The National Transportation Safety Board recently released conclusions of a preliminary investigation into a March 22 crash that killed six construction workers when an errant car sped through a work zone along the Interstate-695 Beltway in Baltimore.
The NTSB findings, released April 13, say that a 54-year-old female driving a 2017 Acura TLX “traveled about 1.8 miles through the work zone” before striking a 2017 Volkswagen Jetta. The Acura, which was attempting to merge into the far-left lane, spun out of control through an opening in the concrete barriers separating the work zone from the highway travel lanes.
“The opening was one of several access points designed to allow construction vehicles into the work zone,” the report says. “As the Acura traveled through the work zone, it struck miscellaneous construction materials and six of the workers before eventually coming to a stop after overturning.”
The report found that both cars were traveling in “excess” of the posted 55-mph speed limit “and greater than the speed of the adjacent traffic.”
The Acura driver was reportedly released after being transported to an area hospital with serious injuries. The 20-year-old male driver of the Volkswagen told police he was not injured, according to the NTSB report.
The report says the work zone—which occupied both left shoulders of the Interstate—was part of a project along about 19 miles of I-695 between I-70 and Maryland State Highway 43.
“All aspects of the crash remain under investigation while the NTSB determines the probable cause,” the report says, “with the intent of issuing safety recommendations to prevent similar events.”
The document was released before the week-long National Stand-Down to Prevent Struck-by Incidents, organized in tandem with National Work Zone Awareness Week, observed April 17-21.
"The six deaths in Baltimore emphasize how keeping workers safe on the job depends on everyone—including the public," said Chris Cain, executive director of the Maryland-based nonprofit Center for Construction Research and Training, which helped organize the stand down.
"This is an excellent week for the construction industry to take a moment to participate in the National Stand-Down to Prevent Struck-by Incidents in coordination with National Work Zone Awareness week,” Cain added.
The center offers training resources to help contractors make work zones safer. The group also recently published a data bulletin providing “information on fatal and nonfatal Focus Four occupational injuries in construction, including by injury type and detailed event/exposure.”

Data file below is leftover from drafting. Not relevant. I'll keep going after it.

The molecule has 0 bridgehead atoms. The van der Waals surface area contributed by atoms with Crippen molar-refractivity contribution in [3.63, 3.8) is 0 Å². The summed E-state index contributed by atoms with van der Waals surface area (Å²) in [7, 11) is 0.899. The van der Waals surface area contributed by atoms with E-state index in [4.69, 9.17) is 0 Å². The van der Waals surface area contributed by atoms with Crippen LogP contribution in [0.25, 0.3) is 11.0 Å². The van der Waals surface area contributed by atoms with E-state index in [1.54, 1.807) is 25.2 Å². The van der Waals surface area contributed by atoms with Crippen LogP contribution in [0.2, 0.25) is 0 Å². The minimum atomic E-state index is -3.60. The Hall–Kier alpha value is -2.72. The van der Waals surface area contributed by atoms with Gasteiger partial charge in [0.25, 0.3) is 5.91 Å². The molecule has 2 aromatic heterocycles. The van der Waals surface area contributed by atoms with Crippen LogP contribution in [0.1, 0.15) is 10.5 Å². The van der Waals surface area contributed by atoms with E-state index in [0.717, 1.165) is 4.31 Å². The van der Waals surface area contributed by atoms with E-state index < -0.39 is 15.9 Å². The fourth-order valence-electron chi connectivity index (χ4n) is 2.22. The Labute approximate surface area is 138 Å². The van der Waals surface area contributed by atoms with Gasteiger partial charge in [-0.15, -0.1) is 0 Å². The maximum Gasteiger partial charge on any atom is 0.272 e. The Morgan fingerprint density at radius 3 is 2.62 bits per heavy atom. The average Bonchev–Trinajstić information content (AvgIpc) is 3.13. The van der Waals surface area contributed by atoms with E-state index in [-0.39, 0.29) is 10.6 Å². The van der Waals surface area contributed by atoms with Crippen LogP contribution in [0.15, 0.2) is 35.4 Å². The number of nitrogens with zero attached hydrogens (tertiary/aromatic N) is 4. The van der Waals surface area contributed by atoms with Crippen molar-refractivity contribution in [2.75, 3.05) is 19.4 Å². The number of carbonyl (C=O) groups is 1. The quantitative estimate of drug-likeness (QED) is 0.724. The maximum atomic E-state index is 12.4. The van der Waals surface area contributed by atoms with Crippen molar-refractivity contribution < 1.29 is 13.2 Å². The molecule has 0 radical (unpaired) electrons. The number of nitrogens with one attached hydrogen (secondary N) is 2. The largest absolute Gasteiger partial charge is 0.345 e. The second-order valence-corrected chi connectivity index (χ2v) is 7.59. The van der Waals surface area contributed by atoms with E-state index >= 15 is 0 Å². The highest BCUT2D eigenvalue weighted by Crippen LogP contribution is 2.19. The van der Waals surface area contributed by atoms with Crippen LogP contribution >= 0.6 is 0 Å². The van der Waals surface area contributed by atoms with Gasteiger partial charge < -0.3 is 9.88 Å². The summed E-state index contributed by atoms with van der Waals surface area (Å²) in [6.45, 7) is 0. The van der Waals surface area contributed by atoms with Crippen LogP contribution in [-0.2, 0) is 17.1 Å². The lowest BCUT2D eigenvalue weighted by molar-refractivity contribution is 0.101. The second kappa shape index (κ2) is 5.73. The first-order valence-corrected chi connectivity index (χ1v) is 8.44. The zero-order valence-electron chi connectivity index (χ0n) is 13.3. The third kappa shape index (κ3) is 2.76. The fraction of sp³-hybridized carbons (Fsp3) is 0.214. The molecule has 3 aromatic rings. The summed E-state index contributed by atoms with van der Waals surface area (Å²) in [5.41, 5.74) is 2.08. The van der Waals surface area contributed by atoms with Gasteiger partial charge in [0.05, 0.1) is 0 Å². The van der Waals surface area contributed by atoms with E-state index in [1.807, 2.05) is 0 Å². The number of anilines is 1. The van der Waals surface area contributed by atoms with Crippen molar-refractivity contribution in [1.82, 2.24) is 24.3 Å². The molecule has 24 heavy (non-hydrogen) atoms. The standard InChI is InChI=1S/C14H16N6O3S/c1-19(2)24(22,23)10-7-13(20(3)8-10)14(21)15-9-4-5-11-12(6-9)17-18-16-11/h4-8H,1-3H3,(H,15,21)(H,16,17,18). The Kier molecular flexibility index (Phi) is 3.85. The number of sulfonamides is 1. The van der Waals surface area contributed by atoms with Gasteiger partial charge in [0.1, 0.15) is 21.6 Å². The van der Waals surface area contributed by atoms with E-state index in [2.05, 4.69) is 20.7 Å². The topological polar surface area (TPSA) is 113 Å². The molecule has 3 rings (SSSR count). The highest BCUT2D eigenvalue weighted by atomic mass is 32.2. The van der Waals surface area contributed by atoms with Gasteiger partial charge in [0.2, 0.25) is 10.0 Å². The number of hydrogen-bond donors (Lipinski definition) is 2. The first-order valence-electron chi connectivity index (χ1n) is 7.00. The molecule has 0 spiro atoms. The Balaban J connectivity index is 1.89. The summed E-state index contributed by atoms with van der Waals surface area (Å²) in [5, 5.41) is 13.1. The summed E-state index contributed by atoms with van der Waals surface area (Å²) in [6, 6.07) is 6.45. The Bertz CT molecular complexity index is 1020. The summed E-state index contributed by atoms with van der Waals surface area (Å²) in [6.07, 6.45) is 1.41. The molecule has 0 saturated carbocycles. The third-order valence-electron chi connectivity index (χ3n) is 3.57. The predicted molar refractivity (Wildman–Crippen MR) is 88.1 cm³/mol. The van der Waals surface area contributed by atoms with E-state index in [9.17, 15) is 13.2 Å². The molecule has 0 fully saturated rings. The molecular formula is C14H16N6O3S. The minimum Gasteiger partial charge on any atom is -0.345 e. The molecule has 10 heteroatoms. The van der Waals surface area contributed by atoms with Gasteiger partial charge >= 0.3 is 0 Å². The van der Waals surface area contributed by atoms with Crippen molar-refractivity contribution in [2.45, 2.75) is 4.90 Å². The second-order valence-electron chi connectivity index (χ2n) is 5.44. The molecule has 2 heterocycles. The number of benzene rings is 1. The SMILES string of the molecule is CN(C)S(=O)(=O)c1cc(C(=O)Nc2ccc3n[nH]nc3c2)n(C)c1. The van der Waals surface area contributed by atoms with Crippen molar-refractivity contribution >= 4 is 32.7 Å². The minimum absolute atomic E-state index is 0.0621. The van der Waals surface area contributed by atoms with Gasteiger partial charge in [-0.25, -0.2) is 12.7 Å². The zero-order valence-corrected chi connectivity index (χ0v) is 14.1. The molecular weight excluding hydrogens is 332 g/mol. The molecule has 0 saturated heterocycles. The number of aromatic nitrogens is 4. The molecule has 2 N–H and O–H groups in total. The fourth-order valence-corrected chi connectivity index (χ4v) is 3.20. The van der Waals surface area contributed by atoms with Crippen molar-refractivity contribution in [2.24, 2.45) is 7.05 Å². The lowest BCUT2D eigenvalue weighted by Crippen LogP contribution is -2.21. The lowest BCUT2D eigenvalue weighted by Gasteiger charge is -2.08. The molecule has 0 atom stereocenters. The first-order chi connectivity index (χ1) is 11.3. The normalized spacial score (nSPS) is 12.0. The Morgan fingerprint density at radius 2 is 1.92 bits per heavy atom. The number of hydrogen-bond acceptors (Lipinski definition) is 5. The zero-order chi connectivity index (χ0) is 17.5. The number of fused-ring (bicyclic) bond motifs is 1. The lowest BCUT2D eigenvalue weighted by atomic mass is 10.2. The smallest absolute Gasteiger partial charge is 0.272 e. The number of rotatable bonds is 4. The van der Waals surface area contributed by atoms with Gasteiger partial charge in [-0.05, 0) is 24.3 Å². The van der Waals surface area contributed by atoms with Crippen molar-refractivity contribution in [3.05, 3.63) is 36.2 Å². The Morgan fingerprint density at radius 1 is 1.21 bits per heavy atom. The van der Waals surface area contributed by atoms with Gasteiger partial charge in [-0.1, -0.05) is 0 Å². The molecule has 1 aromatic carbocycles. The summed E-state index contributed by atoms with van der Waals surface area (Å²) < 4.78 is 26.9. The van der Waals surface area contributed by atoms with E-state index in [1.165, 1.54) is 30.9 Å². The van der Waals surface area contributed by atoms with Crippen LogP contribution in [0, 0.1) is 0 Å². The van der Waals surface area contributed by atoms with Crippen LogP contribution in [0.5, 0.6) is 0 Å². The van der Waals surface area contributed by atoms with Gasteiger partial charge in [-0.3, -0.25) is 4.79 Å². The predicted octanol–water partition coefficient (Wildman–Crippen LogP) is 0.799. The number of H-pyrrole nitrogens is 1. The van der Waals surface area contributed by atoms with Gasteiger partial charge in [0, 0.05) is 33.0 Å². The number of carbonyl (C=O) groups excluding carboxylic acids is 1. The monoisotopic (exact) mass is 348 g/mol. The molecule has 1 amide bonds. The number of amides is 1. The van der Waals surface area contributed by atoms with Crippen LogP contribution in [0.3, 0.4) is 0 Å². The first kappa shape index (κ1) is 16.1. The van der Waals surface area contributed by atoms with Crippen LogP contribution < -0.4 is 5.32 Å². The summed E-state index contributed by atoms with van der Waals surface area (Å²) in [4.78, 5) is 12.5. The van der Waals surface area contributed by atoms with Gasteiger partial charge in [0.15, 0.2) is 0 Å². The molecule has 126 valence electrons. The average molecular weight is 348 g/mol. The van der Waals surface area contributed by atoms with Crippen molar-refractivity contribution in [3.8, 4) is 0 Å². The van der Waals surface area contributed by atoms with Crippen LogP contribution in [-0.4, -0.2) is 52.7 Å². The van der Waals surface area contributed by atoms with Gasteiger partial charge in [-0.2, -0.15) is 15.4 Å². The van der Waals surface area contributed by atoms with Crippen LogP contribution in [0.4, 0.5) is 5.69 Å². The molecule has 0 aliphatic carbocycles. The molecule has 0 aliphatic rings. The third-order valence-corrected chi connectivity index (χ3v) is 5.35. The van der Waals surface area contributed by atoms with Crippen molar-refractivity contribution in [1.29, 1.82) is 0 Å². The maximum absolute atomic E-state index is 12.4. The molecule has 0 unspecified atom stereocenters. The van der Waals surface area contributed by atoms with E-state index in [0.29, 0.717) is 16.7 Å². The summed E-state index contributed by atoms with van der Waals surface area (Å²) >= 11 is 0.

National Work Zone Awareness week includes a series of events focused on improving safety for road construction workers and other vulnerable road users outside of vehicles, hosted by the U.S. Dept. of Transportation’s Federal Highway Administration (FHWA).
U.S. DOT also is using the event to highlight several initiatives to increase work zone safety, including its National Roadway Safety Strategy, which it says is a “comprehensive approach to significantly reducing serious injuries and deaths on our nation’s roadways.”
The Biden administration’s infrastructure law includes several funding mechanisms to keep roadway construction crews safe, including $5 billion for local governments through the Safe Streets and Roads for All Discretionary Grant program, according to U.S. DOT. Another $15.6 billion in total funding is designed to help state DOTs improve work zone safety under the Highway Safety Improvement Program (HSIP).
Other programs in the infrastructure law to help state DOTs improve work zone safety include:
• Congestion Relief Program discretionary grants that can be used for deployment and operation of integrated congestion management systems, which must include work zone management.
• A Data Integration Pilot program for work zone data collection and traveler information activities.
• Federal funds apportioned to each state through HSIP that can currently be used for automated traffic enforcement system programs in a work zone.
"By working closely with our state and local partners we are bringing the investments of the bipartisan infrastructure law to bear in order to help save lives and strengthen the safety of those working in our nation's construction zones," Shailen Bhatt, the Federal Highway Administrator, said in a statement.
U.S. DOT also recently launched SMART discretionary grants funded by the infrastructure law. The grants, intended to help state DOTs improve work zone safety, include a multistate effort to launch automated truck-mounted crash attenuators. The effort relies on the Work Zone Data Exchange Specification to address worker safety.
“We intend to use every program and funding option at our disposal under the bipartisan infrastructure law to make our surface transportation safer including in areas where repairs, maintenance and construction are underway,” Gloria Shepherd, FHWA executive director, said during a kickoff event for National Work Zone Awareness week in Rocheport, Mo. “The safety of highway workers and others on roads, bridges and highways across the country is FHWA’s number one priority."